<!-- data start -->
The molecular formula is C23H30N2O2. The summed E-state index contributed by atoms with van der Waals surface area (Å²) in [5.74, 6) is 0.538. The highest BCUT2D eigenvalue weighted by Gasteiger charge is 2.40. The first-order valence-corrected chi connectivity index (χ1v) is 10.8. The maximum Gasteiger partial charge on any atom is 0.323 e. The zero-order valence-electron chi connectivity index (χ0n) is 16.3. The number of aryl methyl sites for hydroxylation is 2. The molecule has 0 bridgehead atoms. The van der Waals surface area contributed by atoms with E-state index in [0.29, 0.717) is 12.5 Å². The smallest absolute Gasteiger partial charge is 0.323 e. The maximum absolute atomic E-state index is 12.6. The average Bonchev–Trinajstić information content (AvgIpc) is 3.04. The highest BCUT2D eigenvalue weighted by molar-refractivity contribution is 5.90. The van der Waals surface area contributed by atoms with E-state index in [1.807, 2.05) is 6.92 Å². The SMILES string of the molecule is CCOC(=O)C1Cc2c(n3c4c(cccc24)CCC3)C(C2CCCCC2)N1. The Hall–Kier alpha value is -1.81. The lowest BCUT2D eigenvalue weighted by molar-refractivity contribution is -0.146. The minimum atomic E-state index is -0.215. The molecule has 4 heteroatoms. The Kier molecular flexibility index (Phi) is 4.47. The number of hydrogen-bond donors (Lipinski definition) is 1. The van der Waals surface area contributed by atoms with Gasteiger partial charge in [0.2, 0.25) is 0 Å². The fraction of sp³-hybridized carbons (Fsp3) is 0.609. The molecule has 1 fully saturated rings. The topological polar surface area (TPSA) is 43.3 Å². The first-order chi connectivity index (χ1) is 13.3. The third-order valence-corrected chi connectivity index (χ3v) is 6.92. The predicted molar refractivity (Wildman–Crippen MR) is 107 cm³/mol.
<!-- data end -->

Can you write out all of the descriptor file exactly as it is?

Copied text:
The molecular formula is C23H30N2O2. The summed E-state index contributed by atoms with van der Waals surface area (Å²) in [5.74, 6) is 0.538. The highest BCUT2D eigenvalue weighted by Gasteiger charge is 2.40. The first-order valence-corrected chi connectivity index (χ1v) is 10.8. The maximum Gasteiger partial charge on any atom is 0.323 e. The zero-order valence-electron chi connectivity index (χ0n) is 16.3. The number of aryl methyl sites for hydroxylation is 2. The molecule has 0 bridgehead atoms. The van der Waals surface area contributed by atoms with E-state index in [0.29, 0.717) is 12.5 Å². The smallest absolute Gasteiger partial charge is 0.323 e. The maximum absolute atomic E-state index is 12.6. The average Bonchev–Trinajstić information content (AvgIpc) is 3.04. The highest BCUT2D eigenvalue weighted by molar-refractivity contribution is 5.90. The van der Waals surface area contributed by atoms with E-state index in [1.807, 2.05) is 6.92 Å². The SMILES string of the molecule is CCOC(=O)C1Cc2c(n3c4c(cccc24)CCC3)C(C2CCCCC2)N1. The Hall–Kier alpha value is -1.81. The lowest BCUT2D eigenvalue weighted by molar-refractivity contribution is -0.146. The minimum atomic E-state index is -0.215. The molecule has 4 heteroatoms. The Kier molecular flexibility index (Phi) is 4.47. The number of hydrogen-bond donors (Lipinski definition) is 1. The van der Waals surface area contributed by atoms with Gasteiger partial charge in [0.2, 0.25) is 0 Å². The fraction of sp³-hybridized carbons (Fsp3) is 0.609. The molecule has 1 fully saturated rings. The topological polar surface area (TPSA) is 43.3 Å². The first-order chi connectivity index (χ1) is 13.3. The third-order valence-corrected chi connectivity index (χ3v) is 6.92. The predicted molar refractivity (Wildman–Crippen MR) is 107 cm³/mol.